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a parents paranoia
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girlEgirl



Joined: 19 Oct 2007
Posts: 6412
Location: olympia, wa
a parents paranoia  Reply with quote  

so i was thinking today about how much i dont want my son to follow in my footsteps with the hard drugs. now i have been clean for 8 years (no coincedence the boychild is 7) except for maintanance methadone as part of a treatment program ive been on for years. which ive explained to him is the reason we cant travel or even go camping for long periods because of how sick i would be if i stopped. like everything else i do it holds little interest for him.

the thing is that my own father was addicted to methamphetamines (speed) until i was two. although by the time my memories formed he was completely clean and had moved far away from temptation. in fact he never so much as cracked a beer to my knowledge during my entire childhood. he did however lecture me from time to time on the evils of drugs. but as you may have guessed these frequent warnings if anything made hard drugs all the more appealling.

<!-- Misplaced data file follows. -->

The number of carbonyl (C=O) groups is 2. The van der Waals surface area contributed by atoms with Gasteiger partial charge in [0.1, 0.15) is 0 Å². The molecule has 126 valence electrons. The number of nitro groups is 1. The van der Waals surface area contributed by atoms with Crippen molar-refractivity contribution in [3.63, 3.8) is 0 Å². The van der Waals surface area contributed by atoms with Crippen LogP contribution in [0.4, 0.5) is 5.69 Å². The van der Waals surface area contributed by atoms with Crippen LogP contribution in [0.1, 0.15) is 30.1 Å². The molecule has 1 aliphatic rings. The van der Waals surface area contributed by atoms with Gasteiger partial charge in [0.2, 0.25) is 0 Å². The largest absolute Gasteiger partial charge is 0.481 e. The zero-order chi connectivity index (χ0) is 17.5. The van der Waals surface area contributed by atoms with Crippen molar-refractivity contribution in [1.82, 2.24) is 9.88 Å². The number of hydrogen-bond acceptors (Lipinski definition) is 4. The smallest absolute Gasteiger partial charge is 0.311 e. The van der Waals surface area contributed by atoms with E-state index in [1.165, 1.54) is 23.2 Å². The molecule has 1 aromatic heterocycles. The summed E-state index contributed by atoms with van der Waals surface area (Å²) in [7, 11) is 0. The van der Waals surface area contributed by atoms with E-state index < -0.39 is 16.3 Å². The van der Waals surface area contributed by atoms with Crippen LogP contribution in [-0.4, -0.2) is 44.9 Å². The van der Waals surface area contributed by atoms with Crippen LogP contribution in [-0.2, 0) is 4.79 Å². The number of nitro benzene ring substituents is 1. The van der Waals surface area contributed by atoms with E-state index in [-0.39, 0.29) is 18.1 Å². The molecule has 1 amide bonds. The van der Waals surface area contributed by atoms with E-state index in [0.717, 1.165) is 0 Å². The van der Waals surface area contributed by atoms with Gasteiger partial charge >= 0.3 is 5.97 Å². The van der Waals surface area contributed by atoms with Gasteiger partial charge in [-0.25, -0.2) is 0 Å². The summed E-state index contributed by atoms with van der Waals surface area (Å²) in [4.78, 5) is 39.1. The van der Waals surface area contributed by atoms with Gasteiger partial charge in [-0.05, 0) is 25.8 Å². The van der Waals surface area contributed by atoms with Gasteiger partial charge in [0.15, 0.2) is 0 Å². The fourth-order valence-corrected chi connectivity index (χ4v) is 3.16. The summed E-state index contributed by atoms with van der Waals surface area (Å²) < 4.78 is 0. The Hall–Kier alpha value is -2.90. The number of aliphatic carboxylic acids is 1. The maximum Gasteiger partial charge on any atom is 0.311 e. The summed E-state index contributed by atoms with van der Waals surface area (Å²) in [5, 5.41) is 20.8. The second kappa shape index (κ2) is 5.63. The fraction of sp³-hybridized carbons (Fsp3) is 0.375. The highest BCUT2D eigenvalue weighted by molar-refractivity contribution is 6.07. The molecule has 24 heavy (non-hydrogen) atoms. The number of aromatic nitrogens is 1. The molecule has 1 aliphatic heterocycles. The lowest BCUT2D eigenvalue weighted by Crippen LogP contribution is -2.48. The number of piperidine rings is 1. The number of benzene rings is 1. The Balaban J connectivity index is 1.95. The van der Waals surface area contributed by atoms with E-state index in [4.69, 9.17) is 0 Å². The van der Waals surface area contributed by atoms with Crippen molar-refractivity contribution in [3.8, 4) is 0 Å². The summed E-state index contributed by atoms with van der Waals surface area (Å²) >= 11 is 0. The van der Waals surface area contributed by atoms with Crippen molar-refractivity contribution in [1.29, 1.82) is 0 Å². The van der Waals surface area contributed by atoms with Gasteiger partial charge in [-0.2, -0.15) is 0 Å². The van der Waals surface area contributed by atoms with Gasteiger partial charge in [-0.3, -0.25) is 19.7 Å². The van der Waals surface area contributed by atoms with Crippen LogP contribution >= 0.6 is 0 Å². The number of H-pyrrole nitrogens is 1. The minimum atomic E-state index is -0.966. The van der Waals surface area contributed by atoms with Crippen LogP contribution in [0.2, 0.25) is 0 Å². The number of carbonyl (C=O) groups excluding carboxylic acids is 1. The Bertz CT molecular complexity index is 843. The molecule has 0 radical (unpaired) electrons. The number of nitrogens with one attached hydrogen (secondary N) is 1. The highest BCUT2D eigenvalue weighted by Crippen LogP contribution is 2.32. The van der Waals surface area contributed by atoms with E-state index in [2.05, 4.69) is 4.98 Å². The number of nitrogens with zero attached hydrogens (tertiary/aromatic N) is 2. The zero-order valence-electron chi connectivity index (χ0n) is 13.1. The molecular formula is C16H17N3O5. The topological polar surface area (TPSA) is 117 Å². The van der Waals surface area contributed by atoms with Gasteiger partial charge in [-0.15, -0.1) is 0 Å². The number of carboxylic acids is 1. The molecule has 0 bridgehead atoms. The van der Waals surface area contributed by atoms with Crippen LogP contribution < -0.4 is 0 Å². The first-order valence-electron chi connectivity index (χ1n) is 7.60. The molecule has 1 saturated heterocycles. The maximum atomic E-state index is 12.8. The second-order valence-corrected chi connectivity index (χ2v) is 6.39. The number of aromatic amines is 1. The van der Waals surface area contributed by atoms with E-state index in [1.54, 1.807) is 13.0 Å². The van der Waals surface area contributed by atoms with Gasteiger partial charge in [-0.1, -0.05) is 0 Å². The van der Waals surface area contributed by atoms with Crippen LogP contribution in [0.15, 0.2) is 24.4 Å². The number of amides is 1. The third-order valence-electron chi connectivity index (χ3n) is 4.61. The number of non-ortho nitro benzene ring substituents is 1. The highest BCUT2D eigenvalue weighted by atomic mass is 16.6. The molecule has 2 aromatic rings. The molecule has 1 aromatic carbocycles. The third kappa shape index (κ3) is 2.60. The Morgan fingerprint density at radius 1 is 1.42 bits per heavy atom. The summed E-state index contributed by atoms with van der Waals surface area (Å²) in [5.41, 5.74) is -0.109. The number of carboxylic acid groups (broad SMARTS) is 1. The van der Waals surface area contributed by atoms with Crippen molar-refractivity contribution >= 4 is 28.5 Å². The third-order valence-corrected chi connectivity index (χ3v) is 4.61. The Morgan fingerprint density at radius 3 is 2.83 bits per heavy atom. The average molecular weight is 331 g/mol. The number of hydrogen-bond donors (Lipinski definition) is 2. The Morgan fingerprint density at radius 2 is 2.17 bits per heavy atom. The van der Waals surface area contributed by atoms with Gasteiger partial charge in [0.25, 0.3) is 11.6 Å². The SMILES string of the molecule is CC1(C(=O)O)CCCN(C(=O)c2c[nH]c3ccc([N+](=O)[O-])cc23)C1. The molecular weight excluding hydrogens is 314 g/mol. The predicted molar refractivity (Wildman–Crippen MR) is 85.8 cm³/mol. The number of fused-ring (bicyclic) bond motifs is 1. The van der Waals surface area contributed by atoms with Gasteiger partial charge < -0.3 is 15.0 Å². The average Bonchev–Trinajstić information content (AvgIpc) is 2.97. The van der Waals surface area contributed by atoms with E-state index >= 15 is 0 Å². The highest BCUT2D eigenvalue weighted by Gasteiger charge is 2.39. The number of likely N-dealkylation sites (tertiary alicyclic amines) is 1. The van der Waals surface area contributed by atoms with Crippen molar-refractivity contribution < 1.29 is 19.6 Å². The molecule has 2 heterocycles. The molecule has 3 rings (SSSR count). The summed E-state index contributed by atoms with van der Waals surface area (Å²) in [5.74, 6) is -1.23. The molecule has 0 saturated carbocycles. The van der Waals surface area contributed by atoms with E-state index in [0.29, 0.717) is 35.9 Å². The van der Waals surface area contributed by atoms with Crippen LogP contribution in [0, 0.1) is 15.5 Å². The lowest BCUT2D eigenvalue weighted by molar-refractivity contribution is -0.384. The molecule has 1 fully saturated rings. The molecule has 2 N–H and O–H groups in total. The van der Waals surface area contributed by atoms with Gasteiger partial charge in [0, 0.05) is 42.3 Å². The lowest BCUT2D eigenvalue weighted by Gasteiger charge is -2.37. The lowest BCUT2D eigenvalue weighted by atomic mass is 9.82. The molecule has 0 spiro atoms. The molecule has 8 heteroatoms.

now im prolly jumping the gun since the boy is only seven but his whole life has gone so fast that i feel as though im gonna wakeup one of these days with a teenager in place of my angel.

one of my bigs concerns is how to make something that i really fucking enjoyed, lack any and and all appeal to this sensitive but superbright child.

if anyone has any ideas or personal experiences to shed some light on the challenge of how to keep calico from having any interest in making the same mistakes i made.......
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Post Sun Jan 27, 2008 10:04 pm   View user's profile Send private message Send e-mail
Sephonae



Joined: 10 Jun 2007
Posts: 5218
Location: New York